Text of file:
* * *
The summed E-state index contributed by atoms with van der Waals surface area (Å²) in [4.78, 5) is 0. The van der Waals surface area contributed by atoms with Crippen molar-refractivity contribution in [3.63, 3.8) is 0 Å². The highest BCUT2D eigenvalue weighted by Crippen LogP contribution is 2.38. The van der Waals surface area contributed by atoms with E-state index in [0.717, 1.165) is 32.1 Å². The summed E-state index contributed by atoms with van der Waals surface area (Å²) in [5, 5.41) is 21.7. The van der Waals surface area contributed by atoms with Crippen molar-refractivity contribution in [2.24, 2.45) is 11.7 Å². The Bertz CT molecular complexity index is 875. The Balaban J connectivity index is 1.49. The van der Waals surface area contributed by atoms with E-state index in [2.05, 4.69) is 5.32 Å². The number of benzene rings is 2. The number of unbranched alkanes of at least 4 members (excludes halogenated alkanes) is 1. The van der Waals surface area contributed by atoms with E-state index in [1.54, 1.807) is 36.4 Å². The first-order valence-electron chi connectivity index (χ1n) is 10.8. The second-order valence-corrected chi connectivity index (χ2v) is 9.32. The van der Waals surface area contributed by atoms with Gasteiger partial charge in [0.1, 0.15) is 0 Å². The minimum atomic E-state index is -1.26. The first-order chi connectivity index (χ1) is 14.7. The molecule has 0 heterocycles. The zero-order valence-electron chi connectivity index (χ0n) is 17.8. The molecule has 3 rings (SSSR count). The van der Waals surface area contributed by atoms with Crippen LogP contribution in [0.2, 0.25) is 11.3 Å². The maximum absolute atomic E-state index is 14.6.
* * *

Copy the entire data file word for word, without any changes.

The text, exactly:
The summed E-state index contributed by atoms with van der Waals surface area (Å²) in [4.78, 5) is 0. The van der Waals surface area contributed by atoms with Crippen molar-refractivity contribution in [3.63, 3.8) is 0 Å². The highest BCUT2D eigenvalue weighted by Crippen LogP contribution is 2.38. The van der Waals surface area contributed by atoms with E-state index in [0.717, 1.165) is 32.1 Å². The summed E-state index contributed by atoms with van der Waals surface area (Å²) in [5, 5.41) is 21.7. The van der Waals surface area contributed by atoms with Crippen molar-refractivity contribution in [2.24, 2.45) is 11.7 Å². The Bertz CT molecular complexity index is 875. The Balaban J connectivity index is 1.49. The van der Waals surface area contributed by atoms with E-state index in [2.05, 4.69) is 5.32 Å². The number of benzene rings is 2. The number of unbranched alkanes of at least 4 members (excludes halogenated alkanes) is 1. The van der Waals surface area contributed by atoms with E-state index in [1.54, 1.807) is 36.4 Å². The first-order valence-electron chi connectivity index (χ1n) is 10.8. The second-order valence-corrected chi connectivity index (χ2v) is 9.32. The van der Waals surface area contributed by atoms with Gasteiger partial charge in [0.1, 0.15) is 0 Å². The minimum atomic E-state index is -1.26. The first-order chi connectivity index (χ1) is 14.7. The molecule has 0 heterocycles. The zero-order valence-electron chi connectivity index (χ0n) is 17.8. The molecule has 3 rings (SSSR count). The van der Waals surface area contributed by atoms with Crippen LogP contribution in [0.2, 0.25) is 11.3 Å². The maximum absolute atomic E-state index is 14.6.